Pour boiling water on half a pound almonds, take skins off and throw into cold water for a few moments, then take out and pound (adding a table-spoon essence lemon) to a smooth paste, add one pound of pulverized sugar and whites of three eggs, and work the paste well together with back of spoon; dip the hands in water and roll mixture into balls the size of a nutmeg, and lay on buttered paper an inch apart; when done, dip the hands in water and pass gently over the macaroons, making the surface smooth and shining; set in a cool oven three-quarters of an hour. If this recipe is strictly followed, the macaroons will be found equal to any made by professional confectioners. - Mrs. L. S. W.
Three pounds "coffee A" sugar, fourth pound butter, half teaspoon cream tartar, eight drops extract of lemon; add as much cold water as will dissolve the sugar; boil without stirring till it will easily break when dropped in cold water, and when done, add the lemon; have a dripping-pan well buttered and pour in one-fourth inch thick, and when partly cold, mark off in squares. If pulled, when partly cold, till very white, it will be like ice-cream candy. - Mrs. J. S. R.
White of one egg beaten to a stiff froth, quarter pound pulverized sugar, half tea-spoon baking-powder; flavor with lemon; butter tins and drop with tea-spoon about three inches apart; bake in a slow oven and serve with ice-cream. This is also a very nice recipe for icing. - Miss Alice Trimble, Mi. Gilead.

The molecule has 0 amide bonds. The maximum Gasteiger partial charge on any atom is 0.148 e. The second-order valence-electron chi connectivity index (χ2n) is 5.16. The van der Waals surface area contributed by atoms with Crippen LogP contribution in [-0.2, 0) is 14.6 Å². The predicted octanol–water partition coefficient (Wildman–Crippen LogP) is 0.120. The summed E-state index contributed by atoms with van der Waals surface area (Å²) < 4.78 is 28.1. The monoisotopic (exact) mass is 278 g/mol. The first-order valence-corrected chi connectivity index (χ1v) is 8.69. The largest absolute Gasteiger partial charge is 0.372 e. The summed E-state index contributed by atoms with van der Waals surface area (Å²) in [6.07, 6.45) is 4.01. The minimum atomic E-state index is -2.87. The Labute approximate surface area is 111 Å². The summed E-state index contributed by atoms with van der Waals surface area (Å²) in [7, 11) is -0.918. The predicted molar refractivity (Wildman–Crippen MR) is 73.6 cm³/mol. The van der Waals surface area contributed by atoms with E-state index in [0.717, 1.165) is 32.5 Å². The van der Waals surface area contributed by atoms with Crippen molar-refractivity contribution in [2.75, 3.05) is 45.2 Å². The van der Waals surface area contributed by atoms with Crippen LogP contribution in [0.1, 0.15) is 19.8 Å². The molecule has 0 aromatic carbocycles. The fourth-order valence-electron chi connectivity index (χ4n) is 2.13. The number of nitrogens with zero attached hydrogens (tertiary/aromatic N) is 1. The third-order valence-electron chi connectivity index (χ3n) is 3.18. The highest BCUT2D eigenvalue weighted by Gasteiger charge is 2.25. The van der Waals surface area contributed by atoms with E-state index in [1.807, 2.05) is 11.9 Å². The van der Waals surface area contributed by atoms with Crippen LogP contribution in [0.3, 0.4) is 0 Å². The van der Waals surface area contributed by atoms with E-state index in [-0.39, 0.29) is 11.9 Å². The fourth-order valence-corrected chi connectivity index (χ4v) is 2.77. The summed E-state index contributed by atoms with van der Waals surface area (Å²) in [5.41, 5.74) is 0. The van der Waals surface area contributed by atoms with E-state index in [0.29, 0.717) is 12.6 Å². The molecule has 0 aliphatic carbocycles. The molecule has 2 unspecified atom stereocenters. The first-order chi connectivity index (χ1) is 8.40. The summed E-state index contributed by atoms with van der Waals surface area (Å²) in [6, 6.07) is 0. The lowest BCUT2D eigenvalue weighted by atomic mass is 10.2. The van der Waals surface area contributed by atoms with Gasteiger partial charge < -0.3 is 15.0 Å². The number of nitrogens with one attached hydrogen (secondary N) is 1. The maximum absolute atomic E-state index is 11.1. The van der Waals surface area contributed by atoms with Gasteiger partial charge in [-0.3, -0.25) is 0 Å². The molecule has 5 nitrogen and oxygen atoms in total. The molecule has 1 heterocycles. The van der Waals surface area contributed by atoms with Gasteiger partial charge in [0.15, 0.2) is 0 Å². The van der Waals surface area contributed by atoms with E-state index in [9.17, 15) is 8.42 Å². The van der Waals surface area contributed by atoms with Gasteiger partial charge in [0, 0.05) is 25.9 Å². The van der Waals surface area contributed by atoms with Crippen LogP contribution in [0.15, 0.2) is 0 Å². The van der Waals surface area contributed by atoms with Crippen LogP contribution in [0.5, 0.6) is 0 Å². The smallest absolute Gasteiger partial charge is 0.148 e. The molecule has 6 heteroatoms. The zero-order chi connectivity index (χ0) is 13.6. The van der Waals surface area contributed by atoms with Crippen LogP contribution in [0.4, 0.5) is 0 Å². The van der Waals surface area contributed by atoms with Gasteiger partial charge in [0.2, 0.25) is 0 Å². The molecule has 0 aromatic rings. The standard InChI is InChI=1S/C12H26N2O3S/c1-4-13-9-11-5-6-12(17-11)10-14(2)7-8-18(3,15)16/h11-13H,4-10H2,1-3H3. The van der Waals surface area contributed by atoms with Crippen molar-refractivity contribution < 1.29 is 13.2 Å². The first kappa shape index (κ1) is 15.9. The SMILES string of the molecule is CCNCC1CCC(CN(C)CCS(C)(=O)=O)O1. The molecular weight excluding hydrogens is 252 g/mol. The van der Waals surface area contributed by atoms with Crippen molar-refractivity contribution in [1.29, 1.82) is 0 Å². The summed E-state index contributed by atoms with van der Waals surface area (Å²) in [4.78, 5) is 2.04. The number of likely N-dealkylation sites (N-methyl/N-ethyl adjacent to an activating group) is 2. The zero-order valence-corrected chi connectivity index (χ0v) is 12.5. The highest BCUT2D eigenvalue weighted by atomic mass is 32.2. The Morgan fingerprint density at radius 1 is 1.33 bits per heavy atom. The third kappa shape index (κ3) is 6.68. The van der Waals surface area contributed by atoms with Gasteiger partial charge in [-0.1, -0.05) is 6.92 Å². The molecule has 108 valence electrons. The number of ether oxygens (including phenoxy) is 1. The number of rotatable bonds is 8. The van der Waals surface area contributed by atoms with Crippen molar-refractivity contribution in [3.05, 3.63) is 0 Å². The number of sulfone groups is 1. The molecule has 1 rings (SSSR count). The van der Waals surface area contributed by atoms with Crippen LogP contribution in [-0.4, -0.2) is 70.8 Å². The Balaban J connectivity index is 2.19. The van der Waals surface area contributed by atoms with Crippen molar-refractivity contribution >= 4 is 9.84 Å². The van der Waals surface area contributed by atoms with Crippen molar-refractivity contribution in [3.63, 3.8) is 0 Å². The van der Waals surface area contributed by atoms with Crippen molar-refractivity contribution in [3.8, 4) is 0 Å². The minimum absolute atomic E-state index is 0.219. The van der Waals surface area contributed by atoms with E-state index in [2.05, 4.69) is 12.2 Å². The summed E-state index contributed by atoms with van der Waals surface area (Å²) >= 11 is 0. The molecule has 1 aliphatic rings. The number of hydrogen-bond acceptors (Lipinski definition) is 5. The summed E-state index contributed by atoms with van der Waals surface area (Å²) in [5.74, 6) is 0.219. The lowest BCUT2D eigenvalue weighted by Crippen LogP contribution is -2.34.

One cup of chocolate shaved fine, one cup molasses, half cup milk, one cup sugar; when nearly done add a piece of butter size of a walnut. Stir until perfectly dissolved, but not after it begins to boil, as that will make it grain. It is done when it hardens and becomes brittle when dropped in cold water, but do not make too hard. Grease plates with butter, pour it on about half an inch thick, when nearly cool cut with a greased knife into small squares.
One and a half cups grated chocolate, four of brown sugar, one and a half of cold water, piece of butter size of an egg, table-spoon of very sharp vinegar; flavor with two table-spoons vanilla just before removing from fire. Do not stir, but shake the vessel gently while cooking. Boil on the top of stove over a brisk lire until it becomes brittle when tried in water; pour into a well buttered and floured dripping-pan, and check off in squares while soft. - Miss Emma Collins,
Two and a half cups pulverized or granulated sugar (or maple sugar may be used), one-half cup cold water; boil four minutes, place the sauce-pan in cold water, and beat till cold enough to make into little balls; take half a cake of Baker's chocolate, shave off fine and set it in a bowl set in top of boiling tea-kettle to melt, and when balls are cool enough, roll in the chocolate with a fork. This makes eighty. Or while making into balls, mold an almond-meat into the center of each ball, roll in coarse sugar, and you have delicious "cream almonds." Or, mold the unbroken halves of walnut-meats into the soft sugar, and when cold, roll in the chocolate. When finished, take out and lay on buttered paper until cold. - Mrs. 0. M. Scott.